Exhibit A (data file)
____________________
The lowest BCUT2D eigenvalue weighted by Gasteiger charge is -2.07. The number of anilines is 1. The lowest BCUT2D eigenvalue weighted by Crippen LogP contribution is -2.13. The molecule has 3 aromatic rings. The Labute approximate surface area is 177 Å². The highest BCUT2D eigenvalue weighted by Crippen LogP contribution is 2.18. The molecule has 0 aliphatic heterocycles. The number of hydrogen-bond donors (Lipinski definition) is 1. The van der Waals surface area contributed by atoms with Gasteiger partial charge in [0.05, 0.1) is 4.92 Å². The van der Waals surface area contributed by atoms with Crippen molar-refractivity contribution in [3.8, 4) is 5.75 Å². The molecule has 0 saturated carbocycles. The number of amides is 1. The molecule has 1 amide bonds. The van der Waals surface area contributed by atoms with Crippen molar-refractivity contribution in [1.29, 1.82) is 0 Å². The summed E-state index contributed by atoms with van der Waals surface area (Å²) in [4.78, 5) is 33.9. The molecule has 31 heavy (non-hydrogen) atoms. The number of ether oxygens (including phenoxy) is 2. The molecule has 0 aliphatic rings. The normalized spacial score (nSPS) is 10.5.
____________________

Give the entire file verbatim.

The lowest BCUT2D eigenvalue weighted by Gasteiger charge is -2.07. The number of anilines is 1. The lowest BCUT2D eigenvalue weighted by Crippen LogP contribution is -2.13. The molecule has 3 aromatic rings. The Labute approximate surface area is 177 Å². The highest BCUT2D eigenvalue weighted by Crippen LogP contribution is 2.18. The molecule has 0 aliphatic heterocycles. The number of hydrogen-bond donors (Lipinski definition) is 1. The van der Waals surface area contributed by atoms with Gasteiger partial charge in [0.05, 0.1) is 4.92 Å². The van der Waals surface area contributed by atoms with Crippen molar-refractivity contribution in [3.8, 4) is 5.75 Å². The molecule has 0 saturated carbocycles. The number of amides is 1. The molecule has 1 amide bonds. The van der Waals surface area contributed by atoms with Crippen molar-refractivity contribution in [1.29, 1.82) is 0 Å². The summed E-state index contributed by atoms with van der Waals surface area (Å²) in [4.78, 5) is 33.9. The molecule has 31 heavy (non-hydrogen) atoms. The number of ether oxygens (including phenoxy) is 2. The molecule has 0 aliphatic rings. The normalized spacial score (nSPS) is 10.5.